Increase State Pension up to 25 pounds pw

Published / Last Updated on 03/11/2014

Video explains the projected costs for increasing your state pension by up to £25 per week between April 2014 and April 2016 for those that reach or have already reached state pension age before April 2016.


“Hello there.  I have been contacted quite frequently recently on the subject of state pensions and the state pension top-up.

Some of you may be aware that the government announced that with effect from April 2014 and physically starting in October 2015, the ability for people who reach state pension age or have two years to go to state pension age.  From 2014 through to April 2016 when those new flat rate pension rules start.  So those people [sort of] have a two-year window, people who are retiring (state pension age) between April 14 and April 2016 you've been offered a facility to stay top up your state pension by £25 per week.

So what's all this going to cost?

To give you some example figures:

  • for a 65-year-old to buy just £1 per week additional state pension that will cost you £890 and
  • for a 75-year-old that £1 per week extra pension will cost you £674

So is that good value?  If you're 65 years old and you want [to take the] buy the full increase; so not £1 a week but you want to increase your state pension by £25 per week, that's 25 X £890 is £22,250.  So to increase your state pension by £25 per week it’s ‘gonna’ cost you over £22,000.

[And] the question is: Is that value for money? By increasing your pension by that amount e.g. £890 to get £1 a week, £52 a year, your breakeven point on a straight line is about 17 years and for a 75-year-old the breakeven point is about 13 years.  Now, even if I make adjustments for inflation because the state pension is inflation-adjusted each year, or it is currently, then even if that takes it down to let's say 13/14 years and for a 75-year-old let's say 10 years, this is still a gamble on life expectancy.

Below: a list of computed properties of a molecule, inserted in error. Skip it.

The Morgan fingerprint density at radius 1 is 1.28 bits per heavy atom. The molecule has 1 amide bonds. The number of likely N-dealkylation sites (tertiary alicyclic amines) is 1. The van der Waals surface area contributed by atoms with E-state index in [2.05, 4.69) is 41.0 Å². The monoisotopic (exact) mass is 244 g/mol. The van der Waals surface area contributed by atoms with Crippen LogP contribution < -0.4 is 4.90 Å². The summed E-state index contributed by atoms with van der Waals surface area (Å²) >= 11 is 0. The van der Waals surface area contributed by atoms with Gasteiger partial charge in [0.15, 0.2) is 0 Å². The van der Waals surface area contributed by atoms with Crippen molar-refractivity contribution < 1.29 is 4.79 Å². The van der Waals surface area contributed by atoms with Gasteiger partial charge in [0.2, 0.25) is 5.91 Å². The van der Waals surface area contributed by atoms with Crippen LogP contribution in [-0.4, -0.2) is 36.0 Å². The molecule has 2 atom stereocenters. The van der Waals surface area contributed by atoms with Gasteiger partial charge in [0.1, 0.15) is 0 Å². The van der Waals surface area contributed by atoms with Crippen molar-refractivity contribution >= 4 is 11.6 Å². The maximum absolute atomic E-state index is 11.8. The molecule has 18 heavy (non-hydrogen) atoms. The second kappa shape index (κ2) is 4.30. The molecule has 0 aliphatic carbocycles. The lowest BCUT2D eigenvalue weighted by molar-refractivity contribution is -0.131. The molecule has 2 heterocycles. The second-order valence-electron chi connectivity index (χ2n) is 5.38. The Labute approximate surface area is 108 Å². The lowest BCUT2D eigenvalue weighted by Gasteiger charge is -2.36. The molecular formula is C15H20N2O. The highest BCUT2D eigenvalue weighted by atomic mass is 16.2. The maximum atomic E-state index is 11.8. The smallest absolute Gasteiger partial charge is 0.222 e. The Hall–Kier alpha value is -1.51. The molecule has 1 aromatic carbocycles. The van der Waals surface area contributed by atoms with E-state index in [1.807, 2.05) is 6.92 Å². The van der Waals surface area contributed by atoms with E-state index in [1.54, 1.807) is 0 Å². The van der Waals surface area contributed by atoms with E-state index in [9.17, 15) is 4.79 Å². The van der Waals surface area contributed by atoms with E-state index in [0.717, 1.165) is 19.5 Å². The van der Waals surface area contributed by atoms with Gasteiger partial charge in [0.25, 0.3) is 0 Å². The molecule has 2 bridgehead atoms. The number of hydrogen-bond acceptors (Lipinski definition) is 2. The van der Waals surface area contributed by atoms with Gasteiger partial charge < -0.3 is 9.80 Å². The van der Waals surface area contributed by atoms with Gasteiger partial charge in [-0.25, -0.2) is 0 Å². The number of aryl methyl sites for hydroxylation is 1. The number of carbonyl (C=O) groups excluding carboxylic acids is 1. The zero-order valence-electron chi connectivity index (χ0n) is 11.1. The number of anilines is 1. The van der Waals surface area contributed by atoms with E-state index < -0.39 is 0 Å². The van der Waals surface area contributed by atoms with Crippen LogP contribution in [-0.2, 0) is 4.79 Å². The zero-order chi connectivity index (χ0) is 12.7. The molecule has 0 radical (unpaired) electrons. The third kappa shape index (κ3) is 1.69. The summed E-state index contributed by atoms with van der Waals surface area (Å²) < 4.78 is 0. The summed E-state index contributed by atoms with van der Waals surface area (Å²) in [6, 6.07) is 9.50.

It's a gamble on you giving up access to your capital e.g. if you wanted by the full £25 per week increase it will cost you over £22,000.  So you're giving up access to capital, gambling that you are going to live for like I have said, in simplistic terms 17 years but with inflation let’s call it 13 to 14 years and that's really the decision here.

So as far as I'm concerned I don't necessarily consider it fantastic value for money.  I don’t think it’s bad value for money in terms of we are living longer.  State pensions if your spouse or civil partner hasn't accrued a full state pension then your state pension rights can be passed onto your spouse as well on death.  So I don't see it as a particularly bad deal in terms of: “right, well I’ve got breakeven is about 14 years inflation-adjusted and well if I do pass away early then my spouse if I have one may continue to benefit from that state pension increase”.

So, [I am] fairly neutral on the subject.  I believe it's a, you’ve got to weigh up: “right if my family has good longevity, as in life expectancy, if you kept yourself fir and healthy and all of those sort of things and if you have plenty of access to capital already.  If you can afford to give up access to capital and you believe you will live for more than 14 to 17 years then ‘yeah’ it represents excellent value for money. 

Likewise, if you not so sure or if it's “well okay my state pension is taxable where as I can invest my £22,000/ £22,250 in something that’s tax efficient to deliver me income but still I have access to the capital as well,  then it may be that this new state pension top-up isn't for you.  So I do think it's a gamble, I believe that you actually won't know whether it was a good gamble or not until sadly the day that you die and then you won't know about it anyway.

So is it a good deal? I think it's there, it's about a market rate deal. It's not fantastic.  Likewise, it's not a bad deal. it is backed by government which is supposedly more secure than investing in a pension company or a bank or something like that. [And] but I don't think it's as ‘cut and dried’ and I think it comes down to your own personal decision of

  1. capital versus income
  2. risk, government backed versus investment company pension company backed and
  3. of course, the gamble on life expectancy

So, just refresh those numbers again £1 per week for a 65-year-old costs £890, £1per week for a 75-year-old will cost you £674.

Going back to the original example: if you're 65, £1 a week costs £890 if you want to buy £25 per week additional state pension, then that will cost you £22,250.

It's only available for people who have come to state pension age between April 2014 and April 2016 , sorry for those people that have it state pension age by those dates.  It is only available for two years and payments potentially start from October 2015 but I don't think it's as good a deal perhaps as may be made out to you.  If you've got any questions, as ever, please do contact us.  Thanks very much watching."

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